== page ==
Next, Marsalis introduces something we’ve all heard for years without realizing it was “actually a blues.” The number receives ripples of applause as the audience gradually realizes what they are hearing – albeit re-worked incredibly well. This is the “Theme from Sesame Street.” And Delfeayo is, of course, right: It is a blues, written by Jo Raposo though I am pretty sure when he wrote the music as a theme to the children’s program he never realized how it would be interpreted. For Kalamazoo, the theme is given the Delfeayo Marsalis treatment – mutes and all, to create a real wah-wah sound in one part. The mute lends a voice-like sound to the notes, which adds a soupcon of humor, reminding us this is a children’s show theme. Sweet – very.

“If I Were a Bell” features the piano of Ellis Marsalis, and is a lively, very swingy delivery of the Guys and Dolls number – with lots of twinkly additions and stalwart support from the rhythm section. It’s simply wonderful to hear, with a glorious bass solo under which the drums beat the heck out of the rhythm, whilst not detracting in any way. Like many bass players, Reginald Veal adds his voice to the bass line and can clearly be heard, which adds to this solo. Delfeayo Marsalis’ own composition “The Secret Love Affair” is slide-y, slightly sleazy and delicious, a borrowed number from Delfeayo’s previous album. The trombone is featured telling in this narrative of a love affair, “a secret,” Marsalis tells us. There is room for all in this arrangement and some great piano and bass conversations happen whilst the drums come to the fore and drop down when needed. A lovely number and worked well by the quartet.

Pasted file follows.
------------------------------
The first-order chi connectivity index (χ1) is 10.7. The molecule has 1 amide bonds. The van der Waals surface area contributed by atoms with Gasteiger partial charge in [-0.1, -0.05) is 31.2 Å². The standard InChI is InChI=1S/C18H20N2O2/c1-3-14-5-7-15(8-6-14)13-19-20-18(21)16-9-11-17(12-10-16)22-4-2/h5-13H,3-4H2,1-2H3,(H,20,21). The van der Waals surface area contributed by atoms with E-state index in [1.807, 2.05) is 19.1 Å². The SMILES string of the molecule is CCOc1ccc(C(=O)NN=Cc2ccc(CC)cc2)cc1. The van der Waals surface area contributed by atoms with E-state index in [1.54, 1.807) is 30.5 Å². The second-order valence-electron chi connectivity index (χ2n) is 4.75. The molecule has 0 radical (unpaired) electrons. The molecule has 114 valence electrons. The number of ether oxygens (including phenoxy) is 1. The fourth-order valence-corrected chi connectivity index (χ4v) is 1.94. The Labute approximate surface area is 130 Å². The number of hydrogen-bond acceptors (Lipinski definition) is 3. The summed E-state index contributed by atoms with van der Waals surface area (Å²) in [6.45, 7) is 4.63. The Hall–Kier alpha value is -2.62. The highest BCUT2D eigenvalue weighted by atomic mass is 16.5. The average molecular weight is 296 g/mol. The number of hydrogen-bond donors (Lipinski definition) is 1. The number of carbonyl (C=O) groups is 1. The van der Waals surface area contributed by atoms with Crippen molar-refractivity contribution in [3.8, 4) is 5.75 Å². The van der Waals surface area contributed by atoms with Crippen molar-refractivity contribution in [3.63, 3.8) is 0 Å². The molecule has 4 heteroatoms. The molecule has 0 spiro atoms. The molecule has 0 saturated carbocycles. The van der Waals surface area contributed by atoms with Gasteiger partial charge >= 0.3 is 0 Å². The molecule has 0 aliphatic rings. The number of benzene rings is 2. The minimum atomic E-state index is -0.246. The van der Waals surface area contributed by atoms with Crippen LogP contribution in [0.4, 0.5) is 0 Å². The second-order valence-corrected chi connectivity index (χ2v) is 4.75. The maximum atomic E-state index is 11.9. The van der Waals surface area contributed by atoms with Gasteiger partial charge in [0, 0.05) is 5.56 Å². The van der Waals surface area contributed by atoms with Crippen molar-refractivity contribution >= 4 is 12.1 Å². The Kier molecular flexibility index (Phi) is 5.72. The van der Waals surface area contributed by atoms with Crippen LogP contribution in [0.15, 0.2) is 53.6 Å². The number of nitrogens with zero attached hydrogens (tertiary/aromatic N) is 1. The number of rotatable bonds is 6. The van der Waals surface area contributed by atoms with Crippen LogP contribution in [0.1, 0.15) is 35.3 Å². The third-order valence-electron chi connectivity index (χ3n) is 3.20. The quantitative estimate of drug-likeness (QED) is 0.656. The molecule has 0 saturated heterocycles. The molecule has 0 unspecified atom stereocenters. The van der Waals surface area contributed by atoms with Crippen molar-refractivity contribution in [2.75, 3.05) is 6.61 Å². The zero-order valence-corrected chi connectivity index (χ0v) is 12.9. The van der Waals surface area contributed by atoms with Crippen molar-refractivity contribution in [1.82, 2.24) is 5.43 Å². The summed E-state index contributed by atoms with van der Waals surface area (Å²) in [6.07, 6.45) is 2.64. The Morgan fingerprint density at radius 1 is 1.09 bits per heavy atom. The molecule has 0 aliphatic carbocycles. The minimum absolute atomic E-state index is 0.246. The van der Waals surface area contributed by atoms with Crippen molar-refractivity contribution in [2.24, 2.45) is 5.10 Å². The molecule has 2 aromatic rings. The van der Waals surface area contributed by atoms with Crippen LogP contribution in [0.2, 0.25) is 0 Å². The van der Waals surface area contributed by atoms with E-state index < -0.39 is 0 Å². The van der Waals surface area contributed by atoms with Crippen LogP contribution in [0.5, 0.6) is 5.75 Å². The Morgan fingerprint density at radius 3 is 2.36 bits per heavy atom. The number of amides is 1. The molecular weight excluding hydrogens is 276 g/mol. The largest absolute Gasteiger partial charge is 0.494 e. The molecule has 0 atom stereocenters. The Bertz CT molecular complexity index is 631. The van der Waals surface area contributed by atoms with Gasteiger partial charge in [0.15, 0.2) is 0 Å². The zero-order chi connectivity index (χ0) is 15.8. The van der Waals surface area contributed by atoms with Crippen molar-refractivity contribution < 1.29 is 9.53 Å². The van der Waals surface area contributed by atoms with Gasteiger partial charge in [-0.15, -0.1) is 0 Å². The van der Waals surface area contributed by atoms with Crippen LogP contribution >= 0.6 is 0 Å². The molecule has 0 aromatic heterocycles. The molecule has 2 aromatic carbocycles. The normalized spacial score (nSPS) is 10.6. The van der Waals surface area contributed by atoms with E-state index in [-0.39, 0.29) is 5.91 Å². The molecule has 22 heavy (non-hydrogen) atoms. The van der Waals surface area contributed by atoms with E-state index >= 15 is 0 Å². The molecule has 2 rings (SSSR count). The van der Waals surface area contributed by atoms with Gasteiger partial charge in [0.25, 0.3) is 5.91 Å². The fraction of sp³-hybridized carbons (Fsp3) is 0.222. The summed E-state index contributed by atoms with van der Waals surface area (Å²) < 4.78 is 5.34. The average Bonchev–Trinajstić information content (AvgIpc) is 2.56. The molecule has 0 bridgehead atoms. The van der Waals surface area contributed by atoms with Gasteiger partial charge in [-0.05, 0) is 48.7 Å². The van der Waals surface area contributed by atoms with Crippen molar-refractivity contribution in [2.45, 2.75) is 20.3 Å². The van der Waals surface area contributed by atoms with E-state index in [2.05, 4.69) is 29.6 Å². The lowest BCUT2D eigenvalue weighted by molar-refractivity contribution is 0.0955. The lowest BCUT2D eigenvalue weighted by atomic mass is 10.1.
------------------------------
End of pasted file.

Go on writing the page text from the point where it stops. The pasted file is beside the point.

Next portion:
“It Don’t Mean a Thing if It Ain’t Got That Swing” is, of course, known the world over as a standard, and this quartet deliver it with respect and almost the energy of Duke Ellington himself. It feels a little restricted in places, but the audience love it, as shown by the enthusiastic hand-clapping rhythms which accompany this from two minutes in. The drums are amazing in this number, the timing perfect and the choice of emphasis and skins verging on the exquisite. The trombone is perfectly placed, as well, and gives way to a great interlude for the drum solo, which is delivered with emphatic stress on the rhythm intrinsic to this number. The jungle sound redolent of Duke’s big band appears occasionally even – a really enjoyable and fun interpretation.